“A 14 year old boy who’s been tied up for six years. His mother says his illness started with Malaria, then convulsions that lasted a long time. After that he fell unconscious for two days. A health professional from a local mental health NGO says he has epilepsy with psychosis. The mother refuses to have the child admitted to a hospital two km away in Northern Uganda. Decades of war have left a population traumatized and under-investment has meant services that cater to their needs and the needs of the rest of Ugandans with mental illness are severely lacking.”
Jenn Warren September 22, 2010Posted by Geoffrey Hiller in Uganda.
Jenn Warren (b.1980, USA) is a documentary and multimedia photographer based in Juba, Southern Sudan, specializing in humanitarian and development projects. Her work has been published in the Sunday Times Magazine, Rolling Stone, BBC News Online and AlJazeera, among others. Clients include a number of NGO and UN agencies, namely Médecins Sans Frontières, UNHCR, UNICEF, USAID, DFID, WFP/PAM, Save the Children, CARE, PSI, ICRC and Amnesty International. Jenn teaches photography, and is proficient in Arabic and American Sign Language. Her photography is exhibited and collected internationally.
About the Photograph:
“This photo is from a project I completed for The Kasiisi Project in Western Uganda. The Kasiisi Project supports rebuilding efforts for local schools in Kyanyawara and Kasiisi, an area near the border of the Democratic Republic of Congo that, until recently, was regularly attacked by LRA rebels. The program also supplies children’s books and uniforms, offers secondary and university scholarships, and has been active in the community for over 15 years. In this photograph, a Kasiisi student is baptized in a tepid pond near the primary school. Religion plays a very important role in this rural community, and children frequently spend their afternoons and weekends at church socializing.”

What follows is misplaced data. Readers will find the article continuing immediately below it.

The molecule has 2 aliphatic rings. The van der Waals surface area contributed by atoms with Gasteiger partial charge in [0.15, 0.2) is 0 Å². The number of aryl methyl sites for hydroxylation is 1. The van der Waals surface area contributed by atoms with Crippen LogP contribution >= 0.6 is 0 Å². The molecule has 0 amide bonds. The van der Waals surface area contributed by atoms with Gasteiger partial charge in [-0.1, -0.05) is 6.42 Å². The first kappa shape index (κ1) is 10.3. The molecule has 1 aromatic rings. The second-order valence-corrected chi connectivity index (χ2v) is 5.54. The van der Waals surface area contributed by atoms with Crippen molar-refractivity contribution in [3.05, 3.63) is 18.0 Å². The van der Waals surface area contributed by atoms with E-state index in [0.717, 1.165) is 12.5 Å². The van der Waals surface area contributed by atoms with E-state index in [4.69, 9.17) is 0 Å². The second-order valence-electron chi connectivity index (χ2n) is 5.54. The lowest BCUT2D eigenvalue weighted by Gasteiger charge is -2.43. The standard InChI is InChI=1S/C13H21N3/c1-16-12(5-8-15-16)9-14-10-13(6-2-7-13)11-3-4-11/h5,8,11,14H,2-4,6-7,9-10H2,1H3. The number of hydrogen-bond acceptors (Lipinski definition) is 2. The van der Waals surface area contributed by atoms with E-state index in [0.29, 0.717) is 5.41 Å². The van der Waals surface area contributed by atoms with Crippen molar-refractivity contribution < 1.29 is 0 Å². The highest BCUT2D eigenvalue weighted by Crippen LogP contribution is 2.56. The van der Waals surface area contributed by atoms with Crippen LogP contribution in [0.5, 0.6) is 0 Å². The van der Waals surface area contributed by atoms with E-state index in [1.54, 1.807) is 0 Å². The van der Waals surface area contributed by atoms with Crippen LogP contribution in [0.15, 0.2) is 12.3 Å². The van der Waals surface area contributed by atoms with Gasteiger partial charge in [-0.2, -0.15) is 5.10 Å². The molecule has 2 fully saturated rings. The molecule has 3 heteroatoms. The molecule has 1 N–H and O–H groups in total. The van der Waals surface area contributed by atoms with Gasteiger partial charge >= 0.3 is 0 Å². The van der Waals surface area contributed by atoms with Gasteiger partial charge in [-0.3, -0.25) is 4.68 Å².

Heather McClintock May 27, 2008Posted by Geoffrey Hiller in Uganda.
Tags: Heather McClintock, Uganda
Akullu Evelyn and Akello Mildred, Abia IDP Camp, Uganda, 2006
Raised on a dairy farm in Vermont, Heather McClintock received her BA in photography from New England College in New Hampshire, and Arundel, England, then relocated to New York City to work in prestigious commercial studios. A growing discontent with studio work, along with a desire to pursue humanitarian relief work led to her involvement with documentary photography. Heather first visited northern Uganda in 2005, where she focused on the strength and grace of the Acholi people, ravaged by both mental and physical cruelties resulting from a brutal twenty-year civil war. She returned in 2007. Her Uganda work garnered several awards, including the 2006 Center for Photographic Art Artist Project Award and her partnership with Blue Earth Alliance
About the Photograph:
In February of 2002, the LRA attacked Abia, searching for food, supplies and children to abduct. Mildred was inside her home with her six children when the rebels set fire to all the thatched roofs in the camp. The civilians were then forced to choose between staying inside their burning homes, or being shot by the rebels while attempting to escape. After she and her children were burned, Mildred’s husband left her and found another wife.” (more…)